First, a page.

Mortgage-Bond Yield Spreads Approach Lowest Level on Record

Yields on Fannie Mae and Freddie Mac mortgage securities that guide U.S. home-loan rates approached record lows relative to Treasuries as evidence of climbing borrowing costs and homeowners’ refinancing difficulties reduce concern that supply will increase.

Fannie Mae’s current-coupon 30-year fixed-rate mortgage bonds narrowed 0.03 percentage point to about 0.65 percentage point more than 10-year Treasuries as of 4:45 p.m. in New York, according to data compiled by Bloomberg. The gap reached 0.59 percentage point on March 29, two days before the Federal Reserve ended its buying of $1.25 trillion of home-loan debt.

Foreign investors such as central banks have been flocking to so-called agency mortgage bonds and debt as a haven, boosting holdings by more than $50 billion this year, according to Fed data. Mortgage rates may be rising from record lows and bond- prepayment reports released July 7 show limited refinancing, suggesting there will be less new supply to meet demand as borrowers pay off loans within bonds held by the Fed.

“The Fed’s going to take that cash and they’re not going to reinvest it,” said Paul Norris, a senior money manager at Dwight Asset Management Co. who oversees about $15 billion at the Burlington, Vermont-based company that he joined last year from Washington-based Fannie Mae.

JPMorgan Chase & Co. analysts led by Matthew Jozoff predicted in a July 9 report that about $125 billion to $150 billion of debt will come to the market from the Fed’s portfolio over the next year “at these rate levels.”

Fannie Mae Yields

While numerous factors are set to restrain mortgage-bond spreads, “refi-driven supply is the ‘fly in the ointment,’” they wrote. Jozoff declined to comment further today.

Yields on the Fannie Mae bonds have advanced to 3.77 percent from a record low of 3.63 percent reached July 6, down from 4.67 percent on April 5, Bloomberg data show. The gain has been slower than benchmark Treasuries, whose yields have begun rising as stocks rally, damping demand for the safest assets.

Spreads on the securities, which have fallen from 0.82 percentage point on June 30, today reached the lowest level since April 15.

Bond investors are finding “the alternatives away from the mortgage market” less attractive, Brett Rose, an analyst at Citigroup Inc., said in a telephone interview.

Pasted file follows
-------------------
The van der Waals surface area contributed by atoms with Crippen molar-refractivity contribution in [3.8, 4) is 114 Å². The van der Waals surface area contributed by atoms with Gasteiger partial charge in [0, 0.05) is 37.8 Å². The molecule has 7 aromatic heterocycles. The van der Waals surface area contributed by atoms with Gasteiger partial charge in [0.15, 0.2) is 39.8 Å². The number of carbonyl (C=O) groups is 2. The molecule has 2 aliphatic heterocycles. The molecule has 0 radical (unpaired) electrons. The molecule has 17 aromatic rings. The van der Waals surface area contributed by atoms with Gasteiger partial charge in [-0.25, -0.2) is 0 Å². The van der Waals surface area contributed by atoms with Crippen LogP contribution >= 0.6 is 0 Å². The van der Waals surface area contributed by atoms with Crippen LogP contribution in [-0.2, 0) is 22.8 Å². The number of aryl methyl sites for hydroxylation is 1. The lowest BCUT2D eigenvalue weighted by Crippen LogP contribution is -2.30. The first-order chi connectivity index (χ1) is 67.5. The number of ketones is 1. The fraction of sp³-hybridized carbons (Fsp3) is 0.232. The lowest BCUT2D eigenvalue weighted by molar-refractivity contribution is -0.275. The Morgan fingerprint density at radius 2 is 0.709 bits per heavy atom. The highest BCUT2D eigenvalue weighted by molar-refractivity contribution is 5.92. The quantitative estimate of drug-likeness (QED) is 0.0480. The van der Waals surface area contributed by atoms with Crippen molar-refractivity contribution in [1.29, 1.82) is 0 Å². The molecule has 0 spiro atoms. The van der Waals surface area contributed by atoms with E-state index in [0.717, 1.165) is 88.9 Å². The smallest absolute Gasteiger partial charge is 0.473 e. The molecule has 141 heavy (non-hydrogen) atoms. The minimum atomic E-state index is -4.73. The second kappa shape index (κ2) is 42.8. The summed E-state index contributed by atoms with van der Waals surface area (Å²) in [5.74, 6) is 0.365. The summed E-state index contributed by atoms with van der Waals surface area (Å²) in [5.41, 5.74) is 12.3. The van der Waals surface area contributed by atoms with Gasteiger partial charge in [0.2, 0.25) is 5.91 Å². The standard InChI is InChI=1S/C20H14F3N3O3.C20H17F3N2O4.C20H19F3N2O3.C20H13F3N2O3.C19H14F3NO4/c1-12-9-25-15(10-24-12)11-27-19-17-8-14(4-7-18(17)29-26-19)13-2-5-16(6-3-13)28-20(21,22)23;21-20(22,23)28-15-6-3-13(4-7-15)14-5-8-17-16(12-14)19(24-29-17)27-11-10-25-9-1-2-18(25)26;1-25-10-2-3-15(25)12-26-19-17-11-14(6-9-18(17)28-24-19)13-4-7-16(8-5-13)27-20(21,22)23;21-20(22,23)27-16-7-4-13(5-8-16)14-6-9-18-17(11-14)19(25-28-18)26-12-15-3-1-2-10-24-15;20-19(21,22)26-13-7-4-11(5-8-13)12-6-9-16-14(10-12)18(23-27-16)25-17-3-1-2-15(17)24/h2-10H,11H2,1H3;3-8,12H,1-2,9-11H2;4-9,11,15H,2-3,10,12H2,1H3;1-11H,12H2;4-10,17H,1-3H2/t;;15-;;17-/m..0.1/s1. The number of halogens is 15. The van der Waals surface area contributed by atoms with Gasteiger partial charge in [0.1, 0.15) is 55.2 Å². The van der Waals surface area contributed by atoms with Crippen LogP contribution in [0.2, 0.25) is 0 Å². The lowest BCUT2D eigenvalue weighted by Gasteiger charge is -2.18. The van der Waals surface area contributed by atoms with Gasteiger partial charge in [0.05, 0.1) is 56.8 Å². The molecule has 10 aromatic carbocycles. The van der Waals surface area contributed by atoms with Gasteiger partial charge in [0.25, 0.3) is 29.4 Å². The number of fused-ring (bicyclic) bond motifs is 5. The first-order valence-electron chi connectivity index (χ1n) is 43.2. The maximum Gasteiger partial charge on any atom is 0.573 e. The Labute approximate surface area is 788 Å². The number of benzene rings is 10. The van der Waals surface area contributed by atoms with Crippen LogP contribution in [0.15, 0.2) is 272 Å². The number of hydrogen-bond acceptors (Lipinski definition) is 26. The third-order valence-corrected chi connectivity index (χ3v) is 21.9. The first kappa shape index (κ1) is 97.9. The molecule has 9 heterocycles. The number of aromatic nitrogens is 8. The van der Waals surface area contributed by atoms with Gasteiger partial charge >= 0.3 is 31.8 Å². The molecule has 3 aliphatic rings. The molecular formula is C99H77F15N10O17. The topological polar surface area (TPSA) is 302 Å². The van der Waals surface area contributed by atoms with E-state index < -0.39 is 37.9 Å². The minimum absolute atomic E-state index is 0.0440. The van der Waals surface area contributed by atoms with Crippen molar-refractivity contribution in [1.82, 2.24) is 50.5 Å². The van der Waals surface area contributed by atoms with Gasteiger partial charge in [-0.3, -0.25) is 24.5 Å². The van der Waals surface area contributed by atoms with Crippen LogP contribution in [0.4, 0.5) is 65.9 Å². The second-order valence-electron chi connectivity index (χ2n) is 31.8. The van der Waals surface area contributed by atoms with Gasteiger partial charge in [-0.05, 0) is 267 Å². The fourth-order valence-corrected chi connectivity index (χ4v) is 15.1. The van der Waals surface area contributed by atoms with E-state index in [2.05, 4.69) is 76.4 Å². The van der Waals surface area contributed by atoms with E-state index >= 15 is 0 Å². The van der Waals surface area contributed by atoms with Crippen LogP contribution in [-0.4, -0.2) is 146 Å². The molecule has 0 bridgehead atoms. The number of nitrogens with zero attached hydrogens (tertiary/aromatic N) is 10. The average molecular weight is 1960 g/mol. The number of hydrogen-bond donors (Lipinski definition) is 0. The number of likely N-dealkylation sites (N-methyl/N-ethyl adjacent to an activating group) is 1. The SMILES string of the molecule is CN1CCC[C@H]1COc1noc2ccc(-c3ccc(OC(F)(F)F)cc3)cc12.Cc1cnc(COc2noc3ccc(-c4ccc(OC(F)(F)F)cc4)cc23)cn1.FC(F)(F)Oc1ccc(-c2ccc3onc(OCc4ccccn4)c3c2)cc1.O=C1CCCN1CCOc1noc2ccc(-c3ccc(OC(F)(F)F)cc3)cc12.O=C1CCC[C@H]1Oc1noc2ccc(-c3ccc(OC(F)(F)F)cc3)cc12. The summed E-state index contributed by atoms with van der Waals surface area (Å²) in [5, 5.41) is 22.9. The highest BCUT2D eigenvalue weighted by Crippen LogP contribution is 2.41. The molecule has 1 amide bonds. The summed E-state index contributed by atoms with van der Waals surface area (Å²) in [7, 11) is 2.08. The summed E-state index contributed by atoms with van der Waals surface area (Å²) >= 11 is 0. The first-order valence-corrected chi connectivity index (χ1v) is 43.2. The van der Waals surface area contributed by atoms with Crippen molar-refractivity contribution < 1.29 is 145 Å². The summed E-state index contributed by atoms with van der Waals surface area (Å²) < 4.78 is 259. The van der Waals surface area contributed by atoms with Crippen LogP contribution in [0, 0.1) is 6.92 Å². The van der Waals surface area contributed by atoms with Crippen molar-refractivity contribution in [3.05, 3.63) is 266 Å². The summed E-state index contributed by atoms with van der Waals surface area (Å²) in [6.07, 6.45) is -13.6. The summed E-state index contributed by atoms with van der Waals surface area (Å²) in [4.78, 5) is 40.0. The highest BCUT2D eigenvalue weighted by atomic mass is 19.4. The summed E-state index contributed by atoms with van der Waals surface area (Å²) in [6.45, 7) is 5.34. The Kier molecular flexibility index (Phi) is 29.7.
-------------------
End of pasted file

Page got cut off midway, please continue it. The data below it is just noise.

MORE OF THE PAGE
Reasons include a narrower difference between yields on shorter- and longer-term Treasuries that’s shrinking their potential to earn more by buying longer-dated debt, and concern that corporate bonds will remain volatile, Rose said.

Market Contraction

The $5.2 trillion market for agency mortgage securities is made up of those guaranteed by government-supported Fannie Mae and Freddie Mac, and federal agency Ginnie Mae. Current-coupon bonds, or those trading closest to face value, are guiding rates on almost all new U.S. home lending following the collapse of the non-agency market and a retreat by banks.

“One of the reasons they’ve done well is because they’re a high quality, higher yielding asset class,” said Curtis Arledge, chief investment officer of fixed income at New York- based BlackRock Inc., the world’s largest money manager. “That’s what has been most in demand since mid-April”

Supply also may be restrained by the limited amount of loans for home purchases, rather than refinancing, being taken out. Applications for such financing is holding near the lowest levels since 1997 after the expiration of tax credits, according to the Washington-based Mortgage Bankers Association.

Issuance May Rise

At the same time, the conclusion of programs in which Fannie Mae and Freddie Mac bought delinquent loans out of their securities is likely to help boost net issuance to an average of $27 billion in the next three months, according to a report yesterday by New York-based Citigroup analysts.

The market contracted by $3 billion in June, after shrinking by at least $28 billion in each month since February, they said. Gross issuance, which doesn’t take into account the dynamic in which refinancing means some debt is returning to the market, may average $106 billion over the next three months, up from $98 billion in June, they said.

While prepayment speeds for lower-coupon, more recently issued securities turned out to be faster than expected in June, those for other bonds were slower, which “underscores the dichotomy in the mortgage market right now” in which a record U.S. housing slump has left many borrowers unable to qualify for refinancing, said Brad Henis, an analyst at the bank.

“The fact is that prepayment risk has been lower because homeowners don’t have equity appreciation in their homes, so they’re not as quick to refinance,” Arledge said. “The prepayment option that you’re short when you buy mortgages has not been worth as much.”

Average Mortgage Rate

The average rate on a typical 30-year fixed-rate mortgage tumbled to a record low 4.57 percent in the week ended July 8, down from this year’s high of 5.21 percent in April, according to McLean, Virginia-based Freddie Mac.

Agency debt aside from home-loan securities also has benefited from increased foreign interest in relatively safe dollar-denominated debt with greater yields than Treasuries after markets were roiled by Europe’s sovereign debt crisis and signs the U.S. economic recovery is faltering.

When Fannie Mae sold $6 billion of its benchmark corporate notes on July 8, central banks and foreign investors made up the largest share of buyers in two years. Central banks, which don’t include the Fed, bought 55 percent of the debt, up from 36 percent in its last sale of similar securities on May 19, according to the company.

To contact the reporter on this story: Jody Shenn in New York at jshenn@bloomberg.net

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